Climate change skeptics argue that the earths climate
is always changing. But talking about climate change in
isolation is nonsense. It is one by-product of a wide range of
natural and man-made activities activities that
transform our planet, our society and our economy. Climate
change affects every aspect of our lives, from buying a
designer shirt in Manhattan to a Big Mac in Shanghai. Although
the growth in factories which create everything from
fine Swiss watches (whose movement, case and strap often start
life in China) to Apple and Samsung smartphones has
helped lift workers out of poverty, the pollution that those
factories spew contributes to global warming.
Climate change is the biggest security risk to the survival
of human society, the global economy and perhaps our species.
Tackling it is the role of the annual Conference of the
Parties, also known as COP. Despite terrorist attacks in Paris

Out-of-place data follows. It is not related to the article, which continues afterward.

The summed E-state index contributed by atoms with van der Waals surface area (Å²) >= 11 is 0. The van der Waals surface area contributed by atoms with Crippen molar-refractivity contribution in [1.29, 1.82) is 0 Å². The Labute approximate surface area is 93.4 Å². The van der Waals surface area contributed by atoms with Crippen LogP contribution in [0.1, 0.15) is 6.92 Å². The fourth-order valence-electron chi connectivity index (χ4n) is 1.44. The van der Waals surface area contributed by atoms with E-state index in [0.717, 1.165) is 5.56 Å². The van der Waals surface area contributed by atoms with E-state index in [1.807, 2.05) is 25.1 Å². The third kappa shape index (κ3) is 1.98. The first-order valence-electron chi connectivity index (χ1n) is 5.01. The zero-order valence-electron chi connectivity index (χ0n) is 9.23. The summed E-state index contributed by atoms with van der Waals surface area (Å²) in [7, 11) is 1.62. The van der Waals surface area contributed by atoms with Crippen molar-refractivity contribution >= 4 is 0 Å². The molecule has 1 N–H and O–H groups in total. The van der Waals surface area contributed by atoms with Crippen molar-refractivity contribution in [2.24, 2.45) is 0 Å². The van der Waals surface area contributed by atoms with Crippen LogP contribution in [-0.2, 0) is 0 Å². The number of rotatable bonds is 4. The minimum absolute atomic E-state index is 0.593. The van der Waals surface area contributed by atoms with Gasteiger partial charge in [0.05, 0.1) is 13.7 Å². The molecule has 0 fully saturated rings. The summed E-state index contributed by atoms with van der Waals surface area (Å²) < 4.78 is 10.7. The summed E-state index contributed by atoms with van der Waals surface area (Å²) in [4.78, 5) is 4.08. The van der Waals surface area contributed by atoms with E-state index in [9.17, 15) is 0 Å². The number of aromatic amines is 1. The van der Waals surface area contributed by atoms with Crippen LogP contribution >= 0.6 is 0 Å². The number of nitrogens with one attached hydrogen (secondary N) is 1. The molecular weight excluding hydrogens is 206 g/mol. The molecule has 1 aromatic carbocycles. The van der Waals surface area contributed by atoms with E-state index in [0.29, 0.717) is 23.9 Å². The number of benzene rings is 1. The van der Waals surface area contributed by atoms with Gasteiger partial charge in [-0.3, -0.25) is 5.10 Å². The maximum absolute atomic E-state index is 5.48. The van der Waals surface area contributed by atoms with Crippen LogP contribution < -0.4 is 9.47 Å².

on November 13, this years December talks went smoothly.
All credit goes to the French for running a well-managed event,
array of world leaders at COP21 and gaining whats
been called a historic climate accord. But what does it
achieve? And what needs to be done?
Our planet is a closed system with finite resources and a
finite capacity to absorb pollution. Whether you believe
climate change is man-made or not, most pollution is and
it is increasing. Our planet can absorb only limited amounts of
pollution. Previous generations left the planet a better place,
but we pump out air pollution at ever-higher rates, changing
the composition of our atmosphere and causing significant